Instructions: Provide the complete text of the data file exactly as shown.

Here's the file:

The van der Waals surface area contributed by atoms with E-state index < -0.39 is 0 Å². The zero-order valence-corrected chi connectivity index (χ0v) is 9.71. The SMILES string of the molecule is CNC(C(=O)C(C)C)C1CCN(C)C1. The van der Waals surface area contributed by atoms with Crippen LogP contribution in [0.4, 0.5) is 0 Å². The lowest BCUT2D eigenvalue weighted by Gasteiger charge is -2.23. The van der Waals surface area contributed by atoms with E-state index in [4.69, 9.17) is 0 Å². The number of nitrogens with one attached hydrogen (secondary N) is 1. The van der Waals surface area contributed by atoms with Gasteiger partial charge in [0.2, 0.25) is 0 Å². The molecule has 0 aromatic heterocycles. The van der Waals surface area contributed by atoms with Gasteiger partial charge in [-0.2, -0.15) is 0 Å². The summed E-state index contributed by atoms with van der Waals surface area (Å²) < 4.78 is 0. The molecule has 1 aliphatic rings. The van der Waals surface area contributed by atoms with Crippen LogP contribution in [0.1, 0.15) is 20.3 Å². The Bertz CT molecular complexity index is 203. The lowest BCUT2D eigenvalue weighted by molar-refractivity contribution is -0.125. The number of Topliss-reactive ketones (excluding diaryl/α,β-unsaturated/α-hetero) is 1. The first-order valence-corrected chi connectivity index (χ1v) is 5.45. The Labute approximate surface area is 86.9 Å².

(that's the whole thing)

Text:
The van der Waals surface area contributed by atoms with E-state index < -0.39 is 0 Å². The zero-order valence-corrected chi connectivity index (χ0v) is 9.71. The SMILES string of the molecule is CNC(C(=O)C(C)C)C1CCN(C)C1. The van der Waals surface area contributed by atoms with Crippen LogP contribution in [0.4, 0.5) is 0 Å². The lowest BCUT2D eigenvalue weighted by Gasteiger charge is -2.23. The van der Waals surface area contributed by atoms with E-state index in [4.69, 9.17) is 0 Å². The number of nitrogens with one attached hydrogen (secondary N) is 1. The van der Waals surface area contributed by atoms with Gasteiger partial charge in [0.2, 0.25) is 0 Å². The molecule has 0 aromatic heterocycles. The van der Waals surface area contributed by atoms with Gasteiger partial charge in [-0.2, -0.15) is 0 Å². The summed E-state index contributed by atoms with van der Waals surface area (Å²) < 4.78 is 0. The molecule has 1 aliphatic rings. The van der Waals surface area contributed by atoms with Crippen LogP contribution in [0.1, 0.15) is 20.3 Å². The Bertz CT molecular complexity index is 203. The lowest BCUT2D eigenvalue weighted by molar-refractivity contribution is -0.125. The number of Topliss-reactive ketones (excluding diaryl/α,β-unsaturated/α-hetero) is 1. The first-order valence-corrected chi connectivity index (χ1v) is 5.45. The Labute approximate surface area is 86.9 Å².